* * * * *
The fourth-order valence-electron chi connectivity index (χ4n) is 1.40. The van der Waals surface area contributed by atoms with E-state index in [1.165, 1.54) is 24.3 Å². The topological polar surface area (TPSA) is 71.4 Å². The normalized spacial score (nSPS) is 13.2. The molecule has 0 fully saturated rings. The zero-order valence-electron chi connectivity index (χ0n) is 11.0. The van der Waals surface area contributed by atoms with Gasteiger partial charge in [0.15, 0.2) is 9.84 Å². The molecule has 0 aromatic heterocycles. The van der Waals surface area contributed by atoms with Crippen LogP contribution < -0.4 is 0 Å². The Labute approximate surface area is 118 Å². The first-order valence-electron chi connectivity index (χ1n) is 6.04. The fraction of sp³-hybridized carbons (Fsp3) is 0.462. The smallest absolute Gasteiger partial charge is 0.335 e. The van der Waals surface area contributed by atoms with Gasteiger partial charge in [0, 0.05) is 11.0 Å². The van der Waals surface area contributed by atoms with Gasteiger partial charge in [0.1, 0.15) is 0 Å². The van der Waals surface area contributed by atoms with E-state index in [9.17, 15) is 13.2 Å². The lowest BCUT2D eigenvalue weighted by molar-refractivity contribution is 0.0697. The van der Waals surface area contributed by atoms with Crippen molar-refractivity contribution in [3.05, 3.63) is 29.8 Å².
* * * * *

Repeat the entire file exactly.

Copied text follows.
The fourth-order valence-electron chi connectivity index (χ4n) is 1.40. The van der Waals surface area contributed by atoms with E-state index in [1.165, 1.54) is 24.3 Å². The topological polar surface area (TPSA) is 71.4 Å². The normalized spacial score (nSPS) is 13.2. The molecule has 0 fully saturated rings. The zero-order valence-electron chi connectivity index (χ0n) is 11.0. The van der Waals surface area contributed by atoms with Gasteiger partial charge in [0.15, 0.2) is 9.84 Å². The molecule has 0 aromatic heterocycles. The van der Waals surface area contributed by atoms with Crippen LogP contribution < -0.4 is 0 Å². The Labute approximate surface area is 118 Å². The first-order valence-electron chi connectivity index (χ1n) is 6.04. The fraction of sp³-hybridized carbons (Fsp3) is 0.462. The smallest absolute Gasteiger partial charge is 0.335 e. The van der Waals surface area contributed by atoms with Gasteiger partial charge in [0, 0.05) is 11.0 Å². The van der Waals surface area contributed by atoms with Gasteiger partial charge in [0.1, 0.15) is 0 Å². The van der Waals surface area contributed by atoms with E-state index in [9.17, 15) is 13.2 Å². The lowest BCUT2D eigenvalue weighted by molar-refractivity contribution is 0.0697. The van der Waals surface area contributed by atoms with Crippen molar-refractivity contribution in [3.05, 3.63) is 29.8 Å².